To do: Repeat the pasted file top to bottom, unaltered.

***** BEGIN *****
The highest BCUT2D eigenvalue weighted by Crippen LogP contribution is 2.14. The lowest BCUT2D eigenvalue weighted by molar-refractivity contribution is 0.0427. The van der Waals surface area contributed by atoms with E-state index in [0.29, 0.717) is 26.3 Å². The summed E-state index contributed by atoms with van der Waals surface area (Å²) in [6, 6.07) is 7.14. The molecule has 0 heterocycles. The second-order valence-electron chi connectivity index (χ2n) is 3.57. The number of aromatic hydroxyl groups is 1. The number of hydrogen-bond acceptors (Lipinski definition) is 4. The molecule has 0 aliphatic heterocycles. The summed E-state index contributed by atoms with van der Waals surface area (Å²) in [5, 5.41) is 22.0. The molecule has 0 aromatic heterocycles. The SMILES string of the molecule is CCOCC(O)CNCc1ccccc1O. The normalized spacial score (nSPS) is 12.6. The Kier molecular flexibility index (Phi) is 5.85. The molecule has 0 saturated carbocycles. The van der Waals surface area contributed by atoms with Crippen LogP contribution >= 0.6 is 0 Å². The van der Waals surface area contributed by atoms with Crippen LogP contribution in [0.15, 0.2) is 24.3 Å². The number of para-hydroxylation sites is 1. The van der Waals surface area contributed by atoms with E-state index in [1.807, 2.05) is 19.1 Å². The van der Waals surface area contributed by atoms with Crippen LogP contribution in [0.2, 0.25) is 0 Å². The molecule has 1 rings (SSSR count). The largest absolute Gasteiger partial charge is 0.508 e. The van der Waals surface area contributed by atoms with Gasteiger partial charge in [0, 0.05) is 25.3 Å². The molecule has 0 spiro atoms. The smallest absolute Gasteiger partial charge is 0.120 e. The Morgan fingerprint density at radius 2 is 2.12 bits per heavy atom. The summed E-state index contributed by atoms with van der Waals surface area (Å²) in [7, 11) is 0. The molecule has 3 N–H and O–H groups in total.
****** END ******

The highest BCUT2D eigenvalue weighted by Crippen LogP contribution is 2.14. The lowest BCUT2D eigenvalue weighted by molar-refractivity contribution is 0.0427. The van der Waals surface area contributed by atoms with E-state index in [0.29, 0.717) is 26.3 Å². The summed E-state index contributed by atoms with van der Waals surface area (Å²) in [6, 6.07) is 7.14. The molecule has 0 heterocycles. The second-order valence-electron chi connectivity index (χ2n) is 3.57. The number of aromatic hydroxyl groups is 1. The number of hydrogen-bond acceptors (Lipinski definition) is 4. The molecule has 0 aliphatic heterocycles. The summed E-state index contributed by atoms with van der Waals surface area (Å²) in [5, 5.41) is 22.0. The molecule has 0 aromatic heterocycles. The SMILES string of the molecule is CCOCC(O)CNCc1ccccc1O. The normalized spacial score (nSPS) is 12.6. The Kier molecular flexibility index (Phi) is 5.85. The molecule has 0 saturated carbocycles. The van der Waals surface area contributed by atoms with Crippen LogP contribution >= 0.6 is 0 Å². The van der Waals surface area contributed by atoms with Crippen LogP contribution in [0.15, 0.2) is 24.3 Å². The number of para-hydroxylation sites is 1. The van der Waals surface area contributed by atoms with E-state index in [1.807, 2.05) is 19.1 Å². The van der Waals surface area contributed by atoms with Crippen LogP contribution in [0.2, 0.25) is 0 Å². The molecule has 1 rings (SSSR count). The largest absolute Gasteiger partial charge is 0.508 e. The van der Waals surface area contributed by atoms with Gasteiger partial charge in [0, 0.05) is 25.3 Å². The molecule has 0 spiro atoms. The smallest absolute Gasteiger partial charge is 0.120 e. The Morgan fingerprint density at radius 2 is 2.12 bits per heavy atom. The summed E-state index contributed by atoms with van der Waals surface area (Å²) in [7, 11) is 0. The molecule has 3 N–H and O–H groups in total.